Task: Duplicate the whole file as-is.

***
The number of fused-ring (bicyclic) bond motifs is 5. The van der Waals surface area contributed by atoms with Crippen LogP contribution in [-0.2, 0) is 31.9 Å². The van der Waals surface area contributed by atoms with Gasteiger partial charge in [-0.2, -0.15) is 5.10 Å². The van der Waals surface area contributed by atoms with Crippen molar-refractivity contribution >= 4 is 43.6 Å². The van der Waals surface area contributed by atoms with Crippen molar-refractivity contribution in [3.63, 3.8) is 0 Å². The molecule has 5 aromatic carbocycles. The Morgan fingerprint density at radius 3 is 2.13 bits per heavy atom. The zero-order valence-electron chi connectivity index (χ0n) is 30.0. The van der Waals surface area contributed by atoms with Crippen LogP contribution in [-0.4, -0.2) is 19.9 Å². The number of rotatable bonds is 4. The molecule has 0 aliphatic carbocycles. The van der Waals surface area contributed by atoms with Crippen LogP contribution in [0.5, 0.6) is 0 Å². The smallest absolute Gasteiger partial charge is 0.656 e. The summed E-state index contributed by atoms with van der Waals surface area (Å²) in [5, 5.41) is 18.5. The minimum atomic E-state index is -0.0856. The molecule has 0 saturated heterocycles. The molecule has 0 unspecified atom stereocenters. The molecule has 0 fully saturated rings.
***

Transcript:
The number of fused-ring (bicyclic) bond motifs is 5. The van der Waals surface area contributed by atoms with Crippen LogP contribution in [-0.2, 0) is 31.9 Å². The van der Waals surface area contributed by atoms with Gasteiger partial charge in [-0.2, -0.15) is 5.10 Å². The van der Waals surface area contributed by atoms with Crippen molar-refractivity contribution >= 4 is 43.6 Å². The van der Waals surface area contributed by atoms with Crippen molar-refractivity contribution in [3.63, 3.8) is 0 Å². The molecule has 5 aromatic carbocycles. The Morgan fingerprint density at radius 3 is 2.13 bits per heavy atom. The zero-order valence-electron chi connectivity index (χ0n) is 30.0. The van der Waals surface area contributed by atoms with Crippen LogP contribution in [-0.4, -0.2) is 19.9 Å². The number of rotatable bonds is 4. The molecule has 0 aliphatic carbocycles. The van der Waals surface area contributed by atoms with Crippen LogP contribution in [0.5, 0.6) is 0 Å². The smallest absolute Gasteiger partial charge is 0.656 e. The summed E-state index contributed by atoms with van der Waals surface area (Å²) in [5, 5.41) is 18.5. The minimum atomic E-state index is -0.0856. The molecule has 0 saturated heterocycles. The molecule has 0 unspecified atom stereocenters. The molecule has 0 fully saturated rings.